To manage value more effectively and holistically, I developed the Integrated Value Process (IVP) framework as part of my PhD research. IVP consists of (1) a conceptual framework illustrating the value management process, (2) a methodology to measure internal / external value gaps, (3) five value ‘first principles’ underlying value chain activities, and (4) a ‘meta’ definition of value (mapping to the conceptual framework).
Each of these four parts can be discussed at increasingly granular levels depending on the scope of the “value puzzle”, the desired / required degree of “value knowledge”, and the intended “value objective.” Any presentation on value needs to be customized according to all the above considerations. As do any prescribed actions.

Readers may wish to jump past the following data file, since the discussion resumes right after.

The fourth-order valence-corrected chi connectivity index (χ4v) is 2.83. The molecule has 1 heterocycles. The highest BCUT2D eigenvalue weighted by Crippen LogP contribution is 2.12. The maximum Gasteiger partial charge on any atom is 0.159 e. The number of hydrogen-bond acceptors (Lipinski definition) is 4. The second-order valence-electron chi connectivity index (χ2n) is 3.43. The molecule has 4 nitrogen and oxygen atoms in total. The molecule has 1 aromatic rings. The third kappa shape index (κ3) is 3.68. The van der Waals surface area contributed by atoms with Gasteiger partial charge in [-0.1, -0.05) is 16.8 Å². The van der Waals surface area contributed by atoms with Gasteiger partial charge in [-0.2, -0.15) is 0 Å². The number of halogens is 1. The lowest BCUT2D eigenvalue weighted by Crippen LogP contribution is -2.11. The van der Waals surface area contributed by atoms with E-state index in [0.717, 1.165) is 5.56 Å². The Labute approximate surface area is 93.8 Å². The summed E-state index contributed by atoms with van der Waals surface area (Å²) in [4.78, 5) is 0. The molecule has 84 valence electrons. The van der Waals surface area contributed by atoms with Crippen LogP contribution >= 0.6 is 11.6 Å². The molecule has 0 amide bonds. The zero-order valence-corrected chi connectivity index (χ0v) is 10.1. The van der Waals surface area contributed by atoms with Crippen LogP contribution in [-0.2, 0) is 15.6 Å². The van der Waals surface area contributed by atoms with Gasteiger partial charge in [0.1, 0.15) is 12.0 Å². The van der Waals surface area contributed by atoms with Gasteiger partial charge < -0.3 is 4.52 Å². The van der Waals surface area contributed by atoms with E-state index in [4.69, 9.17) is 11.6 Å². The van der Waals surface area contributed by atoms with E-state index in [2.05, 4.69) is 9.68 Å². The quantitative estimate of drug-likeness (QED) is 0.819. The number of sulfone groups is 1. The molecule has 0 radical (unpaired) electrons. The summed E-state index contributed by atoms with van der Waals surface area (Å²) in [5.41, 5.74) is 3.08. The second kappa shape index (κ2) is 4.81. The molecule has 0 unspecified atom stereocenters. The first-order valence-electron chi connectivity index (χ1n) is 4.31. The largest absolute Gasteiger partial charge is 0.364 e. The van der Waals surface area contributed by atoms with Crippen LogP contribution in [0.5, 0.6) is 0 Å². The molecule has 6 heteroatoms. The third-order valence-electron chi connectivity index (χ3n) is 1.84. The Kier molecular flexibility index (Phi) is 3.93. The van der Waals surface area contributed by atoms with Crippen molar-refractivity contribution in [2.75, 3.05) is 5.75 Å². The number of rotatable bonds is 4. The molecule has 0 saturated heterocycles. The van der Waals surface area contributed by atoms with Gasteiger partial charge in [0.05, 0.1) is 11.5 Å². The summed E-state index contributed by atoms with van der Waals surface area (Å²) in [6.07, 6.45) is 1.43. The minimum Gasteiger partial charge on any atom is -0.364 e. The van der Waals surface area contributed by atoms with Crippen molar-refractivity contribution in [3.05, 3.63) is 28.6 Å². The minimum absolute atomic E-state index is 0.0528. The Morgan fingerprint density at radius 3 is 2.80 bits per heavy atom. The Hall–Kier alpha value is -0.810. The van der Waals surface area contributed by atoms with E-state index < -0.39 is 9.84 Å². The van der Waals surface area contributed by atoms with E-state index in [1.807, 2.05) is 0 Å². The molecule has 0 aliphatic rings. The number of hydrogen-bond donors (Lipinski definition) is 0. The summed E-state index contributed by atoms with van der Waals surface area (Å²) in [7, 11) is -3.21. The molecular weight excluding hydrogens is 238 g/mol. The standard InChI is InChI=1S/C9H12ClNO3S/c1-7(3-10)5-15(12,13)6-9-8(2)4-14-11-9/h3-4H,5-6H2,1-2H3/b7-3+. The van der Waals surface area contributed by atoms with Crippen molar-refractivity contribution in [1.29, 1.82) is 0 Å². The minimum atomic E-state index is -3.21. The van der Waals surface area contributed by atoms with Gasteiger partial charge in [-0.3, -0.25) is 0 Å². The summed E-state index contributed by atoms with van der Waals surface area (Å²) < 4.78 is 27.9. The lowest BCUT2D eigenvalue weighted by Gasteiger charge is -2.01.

Andrew Swan, PhD is a multidisciplinary and cross-functional integrator of strategy, processes, and information technology. His focus and expertise center on helping executives increase value creation and optimize value flows in business. Dr. Swan holds four degrees in Management, Accounting & Finance, Information & Knowledge Strategy, and Computer Science from the University of Chicago Booth School of Business, the University of Bath School of Management, and Columbia University.
He frequently publishes articles on value chains, value streams / flows, and Integrative Value Management on his website www.andrewjswan.com. Dr. Swan created the Integrated Value Process (IVP) Framework to help companies optimize the flow of goods & services, funds, and information across their respective value chains for multiple stakeholders. He can be reached at email@example.com or at +1.773.633.7186. He lives in Chicago.